It’s one of the reasons I wanted to talk to you, to say, “Hey, yes, that might be the headline, but there’s so much more to this.” I do not ever casually smoke with my children. I can count on one hand when that has happened with my grown children. It is not something I treat lightly about children under 18.
What about your own marijuana use: Is there anything you’d like to set the record straight on?
Just like I’m sure most parents would not like to drink in front of their children, I do not smoke in front of my young children. My own personal use? I understand that in this changing world, there are still many people who are conditioned to think that one who smokes cannabis every day is a “stoner” and a “pothead” and a “dropout.” That is what we have been conditioned to believe. And that is not true. Yes, I smoke cannabis every day — and I am a highly functioning individual! I have many, many things on my plate, and so does my wife. We are professionals; this is our choice of relaxation.
Does that mean I’m wrecking my family and everything’s going to pot? No! Raising my family is my No. 1 priority. Being a parent that reflects views to my children that I hope help them grow up safe and happy and healthy, that’s my No. 1 priority. Living in Southern California, sometimes I think I live in a lovely bubble, where smoking cannabis every night is not a crazy deal at all. It’s an alternative choice, and many choose it. I understand to the rest of the country it might be scandalous, and there’s not much I can do about that except keep living my life really, really openly and let everybody know what’s happening and move forward and be an example of a healthy and vibrant life.
Would you classify your marijuana use today as medicinal or recreational — or what?
I happen to have a belief that all cannabis use is medicinal, even if the person knows it or not. I happen to believe that it is medicinal for us to seek a reprieve from the left side of the brain, which is the problem-solving, go-get-’em, anxiety or worry part of our brain; we need relief from that. And yeah, I call that medicine. Is that recreational? Where do you draw the line? I don’t think you can draw the line between recreational and medicinal. It’s all a matter of opinion.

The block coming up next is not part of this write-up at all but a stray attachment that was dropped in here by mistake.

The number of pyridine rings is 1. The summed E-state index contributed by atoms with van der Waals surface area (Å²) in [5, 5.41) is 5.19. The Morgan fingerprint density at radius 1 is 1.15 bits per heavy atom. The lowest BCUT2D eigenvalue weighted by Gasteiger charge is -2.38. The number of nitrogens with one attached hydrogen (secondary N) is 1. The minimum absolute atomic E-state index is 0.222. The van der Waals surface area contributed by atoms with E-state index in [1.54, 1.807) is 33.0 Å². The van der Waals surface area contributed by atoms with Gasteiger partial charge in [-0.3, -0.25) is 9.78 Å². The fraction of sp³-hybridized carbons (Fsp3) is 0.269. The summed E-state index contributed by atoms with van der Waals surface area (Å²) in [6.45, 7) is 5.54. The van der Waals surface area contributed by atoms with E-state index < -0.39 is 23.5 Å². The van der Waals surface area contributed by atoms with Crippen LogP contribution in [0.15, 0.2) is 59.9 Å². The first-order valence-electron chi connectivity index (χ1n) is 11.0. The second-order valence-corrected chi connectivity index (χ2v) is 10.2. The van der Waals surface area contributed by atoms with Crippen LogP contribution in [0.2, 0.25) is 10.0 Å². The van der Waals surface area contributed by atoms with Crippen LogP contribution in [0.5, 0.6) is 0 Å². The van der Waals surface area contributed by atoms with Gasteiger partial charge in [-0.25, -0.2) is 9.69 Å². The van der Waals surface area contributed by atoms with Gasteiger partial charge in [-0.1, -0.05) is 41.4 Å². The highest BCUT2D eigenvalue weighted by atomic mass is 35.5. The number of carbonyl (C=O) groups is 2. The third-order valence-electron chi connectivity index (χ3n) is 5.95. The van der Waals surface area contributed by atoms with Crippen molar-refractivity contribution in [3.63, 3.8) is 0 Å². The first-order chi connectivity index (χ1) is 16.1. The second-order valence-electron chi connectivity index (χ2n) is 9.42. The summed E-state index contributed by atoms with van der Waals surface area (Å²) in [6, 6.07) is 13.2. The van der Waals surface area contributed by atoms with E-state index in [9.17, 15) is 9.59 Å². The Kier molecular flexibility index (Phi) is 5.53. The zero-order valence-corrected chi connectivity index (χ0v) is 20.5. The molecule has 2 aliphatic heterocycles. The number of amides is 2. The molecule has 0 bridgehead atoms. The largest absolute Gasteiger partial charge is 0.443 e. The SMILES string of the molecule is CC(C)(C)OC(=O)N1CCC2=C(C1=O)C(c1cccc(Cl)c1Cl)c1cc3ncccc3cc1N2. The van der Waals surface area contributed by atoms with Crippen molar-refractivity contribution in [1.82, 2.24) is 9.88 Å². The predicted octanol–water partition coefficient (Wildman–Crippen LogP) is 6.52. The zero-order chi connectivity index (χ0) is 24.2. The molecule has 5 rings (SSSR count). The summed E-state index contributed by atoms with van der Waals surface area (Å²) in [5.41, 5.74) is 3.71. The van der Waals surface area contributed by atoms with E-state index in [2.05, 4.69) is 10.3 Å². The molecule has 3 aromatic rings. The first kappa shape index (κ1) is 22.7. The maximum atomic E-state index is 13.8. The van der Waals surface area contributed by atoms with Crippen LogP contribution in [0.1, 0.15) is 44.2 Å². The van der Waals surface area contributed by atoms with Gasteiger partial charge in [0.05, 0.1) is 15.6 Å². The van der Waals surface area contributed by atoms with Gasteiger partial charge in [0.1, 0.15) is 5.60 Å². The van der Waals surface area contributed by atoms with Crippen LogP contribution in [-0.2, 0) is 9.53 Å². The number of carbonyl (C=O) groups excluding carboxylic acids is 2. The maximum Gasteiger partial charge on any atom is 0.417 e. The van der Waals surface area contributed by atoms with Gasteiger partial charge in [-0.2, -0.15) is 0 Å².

So why did you want to talk about your cannabis use in the first place?
I believe in the healing powers, the good powers — I believe that cannabis is an answer for a lot of our social problems, a lot of our opioid problems, a lot of our illnesses that we don’t know what to do with. You find that cannabis has incredible effect on these. So I feel very deeply — having gone through cancer, having begun using it myself, in my daily life… It’s much like when I was gay, a lesbian, back when you didn’t talk about that and no one understood what it meant. Coming out was weird, and you just wanted to give information; you just wanted to educate. And that is truly whenever I make myself available for these interviews, it’s truly my intention: to educate, to answer questions.
I know I’m speaking for thousands and thousands of mothers that are silently dealing with their children, their teenagers, who are not doing as well as others can — who have anxiety, who have panic disorders, who have ADHD and ADD. And the only options we have are Ritalin or Prozac, these horrible drugs. Ritalin is speed! And yet if you bring up cannabis as an option, it’s just demonized. I’m hoping that this conversation I’m having with you can open up some thought that there are alternatives here. And give mothers alternatives. Especially in states that have legalized medicinal cannabis.
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What do you want people to take away from this conversation?
This is a social issue that is not black and white. There are going to be people that are afraid of it; there are going to be people that choose not to be around it or not let their children be around it, and that’s their choice.